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What does the Bible say about “bad” words?

In modern Christianity, we tend to hold a certain set of (approximately) four letter words as taboo words. In Ephesians, Paul writes:

Ephesians 4:29 (NASB)
29 Let no unwholesome word proceed from your mouth, but only such a word as is good for edification according to the need of the moment, so that it will give grace to those who hear.

Most of these taboo words have unwholesome roots, but have now been overloaded with non-unwholesome definitions, so that in everyday dialect, they are not typically used with any unwholesome meaning.

Is there any Biblical or cultural[1] argument against using cuss words[2]?


[1] A cultural argument is an argument based on the cultural context in which the Bible was written, or perhaps an extra Biblical source describing a view point held by the very early church.

[2] I mean cuss words in the most general sense - obviously the definition of which words are cuss words varies between cultures/languages.

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marked as duplicate by Flimzy, Eric, Wikis, daviesgeek, warren Mar 20 '12 at 20:32

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Which words are you thinking of that are considered taboo but "not typically used with any unwholesome meaning"? –  DJClayworth Mar 19 '12 at 20:54
    
@DJClayworth, Well, not sure if I can say them here or not without getting the question closed... so please ask me to delete this comment if it is too offensive. Some examples, and their rough equivalents would be: "No sh**?" ~= "No kidding?". "Whoops, I fued that up" ~= "Whoops, I messed that up". "What the fu?" ~= "What in the world?" –  Eric Mar 19 '12 at 21:09
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Whenever you open your mouth, you show your intelligence. If you do not know how to articulate w/o using swear words, then it is a reflection on you. It's not biblical, so it's only a comment :) –  user1054 Mar 19 '12 at 22:42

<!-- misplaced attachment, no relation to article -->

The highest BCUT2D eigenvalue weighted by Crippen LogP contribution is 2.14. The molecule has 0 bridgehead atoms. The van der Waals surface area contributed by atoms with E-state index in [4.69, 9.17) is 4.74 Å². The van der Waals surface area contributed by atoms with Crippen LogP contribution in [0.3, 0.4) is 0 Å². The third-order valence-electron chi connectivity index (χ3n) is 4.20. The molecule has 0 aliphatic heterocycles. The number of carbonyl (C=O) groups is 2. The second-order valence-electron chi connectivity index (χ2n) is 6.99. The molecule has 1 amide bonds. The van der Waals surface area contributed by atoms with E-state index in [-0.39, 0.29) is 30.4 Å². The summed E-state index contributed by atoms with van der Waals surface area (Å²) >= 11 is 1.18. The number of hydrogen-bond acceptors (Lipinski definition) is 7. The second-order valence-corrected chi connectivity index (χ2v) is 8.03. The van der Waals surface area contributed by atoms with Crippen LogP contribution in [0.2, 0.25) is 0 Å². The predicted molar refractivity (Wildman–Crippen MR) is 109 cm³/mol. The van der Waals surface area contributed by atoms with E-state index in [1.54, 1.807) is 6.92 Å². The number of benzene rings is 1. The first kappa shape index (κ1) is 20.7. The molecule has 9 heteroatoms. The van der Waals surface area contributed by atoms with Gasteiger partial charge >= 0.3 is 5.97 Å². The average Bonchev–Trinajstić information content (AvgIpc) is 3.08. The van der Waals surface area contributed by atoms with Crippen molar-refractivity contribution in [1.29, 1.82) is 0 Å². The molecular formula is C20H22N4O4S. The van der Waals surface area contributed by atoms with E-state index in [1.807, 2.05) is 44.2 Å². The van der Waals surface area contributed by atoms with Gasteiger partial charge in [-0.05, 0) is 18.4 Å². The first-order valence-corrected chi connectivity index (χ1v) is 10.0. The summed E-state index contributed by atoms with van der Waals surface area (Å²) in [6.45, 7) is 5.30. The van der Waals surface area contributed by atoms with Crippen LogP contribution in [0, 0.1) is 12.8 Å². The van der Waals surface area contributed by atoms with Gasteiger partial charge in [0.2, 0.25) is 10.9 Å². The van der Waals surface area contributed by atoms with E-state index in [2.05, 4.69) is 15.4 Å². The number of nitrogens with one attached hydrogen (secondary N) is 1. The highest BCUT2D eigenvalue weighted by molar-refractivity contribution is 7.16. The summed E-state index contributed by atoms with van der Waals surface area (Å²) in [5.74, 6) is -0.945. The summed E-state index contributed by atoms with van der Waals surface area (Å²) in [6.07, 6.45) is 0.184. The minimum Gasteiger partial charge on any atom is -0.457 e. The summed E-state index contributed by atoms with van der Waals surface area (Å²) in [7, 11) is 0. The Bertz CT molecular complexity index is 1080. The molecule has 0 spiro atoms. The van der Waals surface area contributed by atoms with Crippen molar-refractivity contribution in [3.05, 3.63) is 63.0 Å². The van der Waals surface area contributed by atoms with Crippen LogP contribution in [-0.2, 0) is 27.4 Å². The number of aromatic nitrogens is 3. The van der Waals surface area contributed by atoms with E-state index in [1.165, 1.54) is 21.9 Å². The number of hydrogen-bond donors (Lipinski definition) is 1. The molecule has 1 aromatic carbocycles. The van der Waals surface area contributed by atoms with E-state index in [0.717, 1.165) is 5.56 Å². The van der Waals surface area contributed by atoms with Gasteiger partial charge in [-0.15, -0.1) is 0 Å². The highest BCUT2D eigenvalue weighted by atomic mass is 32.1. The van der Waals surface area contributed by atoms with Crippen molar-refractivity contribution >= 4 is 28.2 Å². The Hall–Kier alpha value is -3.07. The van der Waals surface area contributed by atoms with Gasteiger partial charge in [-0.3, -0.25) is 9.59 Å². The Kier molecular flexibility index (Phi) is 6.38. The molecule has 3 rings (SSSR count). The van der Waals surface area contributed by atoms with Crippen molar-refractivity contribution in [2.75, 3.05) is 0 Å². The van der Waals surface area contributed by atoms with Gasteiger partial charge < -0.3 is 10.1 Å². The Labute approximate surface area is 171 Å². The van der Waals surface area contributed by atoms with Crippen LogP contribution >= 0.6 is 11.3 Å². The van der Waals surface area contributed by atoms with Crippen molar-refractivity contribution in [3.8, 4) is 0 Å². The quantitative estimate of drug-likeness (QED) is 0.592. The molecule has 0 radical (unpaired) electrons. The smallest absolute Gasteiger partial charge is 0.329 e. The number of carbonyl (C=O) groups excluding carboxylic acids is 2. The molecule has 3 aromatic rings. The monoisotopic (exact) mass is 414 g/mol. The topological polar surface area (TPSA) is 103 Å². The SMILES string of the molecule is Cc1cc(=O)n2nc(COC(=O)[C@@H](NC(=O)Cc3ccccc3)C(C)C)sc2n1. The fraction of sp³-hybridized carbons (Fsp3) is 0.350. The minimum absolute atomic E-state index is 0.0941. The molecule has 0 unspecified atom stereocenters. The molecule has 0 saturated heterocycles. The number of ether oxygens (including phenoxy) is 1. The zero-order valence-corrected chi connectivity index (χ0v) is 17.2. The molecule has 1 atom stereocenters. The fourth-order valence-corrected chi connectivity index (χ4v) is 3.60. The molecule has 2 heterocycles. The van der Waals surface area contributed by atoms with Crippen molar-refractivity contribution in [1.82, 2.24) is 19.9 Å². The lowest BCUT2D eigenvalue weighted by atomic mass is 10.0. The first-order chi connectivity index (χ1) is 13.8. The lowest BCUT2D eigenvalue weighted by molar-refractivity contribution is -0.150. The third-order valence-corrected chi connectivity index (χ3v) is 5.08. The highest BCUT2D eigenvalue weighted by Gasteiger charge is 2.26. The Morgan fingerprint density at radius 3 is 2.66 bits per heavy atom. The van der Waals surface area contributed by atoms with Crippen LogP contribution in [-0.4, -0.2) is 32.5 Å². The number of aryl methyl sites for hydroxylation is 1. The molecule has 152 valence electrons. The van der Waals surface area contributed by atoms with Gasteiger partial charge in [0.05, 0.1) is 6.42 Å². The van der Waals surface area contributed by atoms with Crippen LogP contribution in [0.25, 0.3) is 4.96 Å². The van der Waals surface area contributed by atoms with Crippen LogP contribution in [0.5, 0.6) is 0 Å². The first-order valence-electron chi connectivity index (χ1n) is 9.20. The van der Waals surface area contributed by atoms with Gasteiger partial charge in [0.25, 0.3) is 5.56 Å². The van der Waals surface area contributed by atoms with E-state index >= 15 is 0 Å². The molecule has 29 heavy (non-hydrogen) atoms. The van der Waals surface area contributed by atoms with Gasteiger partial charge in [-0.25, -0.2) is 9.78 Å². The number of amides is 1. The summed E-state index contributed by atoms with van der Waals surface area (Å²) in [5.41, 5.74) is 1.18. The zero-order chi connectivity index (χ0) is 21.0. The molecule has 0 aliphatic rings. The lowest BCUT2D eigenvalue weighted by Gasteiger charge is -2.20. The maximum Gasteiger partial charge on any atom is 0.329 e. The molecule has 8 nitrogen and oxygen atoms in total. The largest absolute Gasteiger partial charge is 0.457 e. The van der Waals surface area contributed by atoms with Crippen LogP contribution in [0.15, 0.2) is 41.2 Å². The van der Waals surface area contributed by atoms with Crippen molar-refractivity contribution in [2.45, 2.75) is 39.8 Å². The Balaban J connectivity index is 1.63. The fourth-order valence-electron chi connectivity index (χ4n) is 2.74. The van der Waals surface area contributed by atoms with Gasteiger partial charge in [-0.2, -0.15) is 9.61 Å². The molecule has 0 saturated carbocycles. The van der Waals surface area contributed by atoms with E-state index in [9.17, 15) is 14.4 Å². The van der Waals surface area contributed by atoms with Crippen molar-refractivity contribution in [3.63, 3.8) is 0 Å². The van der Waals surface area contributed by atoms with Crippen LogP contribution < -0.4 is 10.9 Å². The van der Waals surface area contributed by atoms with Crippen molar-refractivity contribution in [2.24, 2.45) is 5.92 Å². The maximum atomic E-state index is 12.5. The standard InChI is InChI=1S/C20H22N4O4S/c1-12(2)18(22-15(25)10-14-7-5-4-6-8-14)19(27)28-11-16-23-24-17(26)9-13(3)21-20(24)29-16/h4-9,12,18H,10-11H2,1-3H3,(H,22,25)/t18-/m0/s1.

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Tyranny of the weaker brother comes to mind. –  Affable Geek Mar 19 '12 at 22:53
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@DanAndrews, Good point. I'd agree that if someone doesn't know how to articulate without swearing, then it is a reflection of intelligence. But at the same time, it seems like an arbitrary constraint to place on yourself - if you can articulate without swearing, why must you? –  Eric Mar 19 '12 at 23:28

2 Answers 2

Preface: This is one of those questions that deals with personal convictions and preferences rather than a clear-cut Biblical statement. This actually came up not too long ago when our Pastor was preaching a sermon on the difference between the three.

A Biblical statement is simple. The Bible says "Thou shalt" or "thou shalt not". (Example: Theft - thou shalt not steal)

A Conviction (in his definition) is a position on a subject based on overwhelming Scriptural support, but no direct statement from Scripture. (not watching unwholesome movies based on "I shall set no evil thing before my eyes")

A preference is simply something we prefer. (short hair on men, wearing a tie to Church)

Often the line between conviction and preference is blurry. Many preferences can be loosely based on Scriptural understanding, and some convictions are based more on personal belief than the Word.

That said, I think the rest of this answer falls in that line between the two.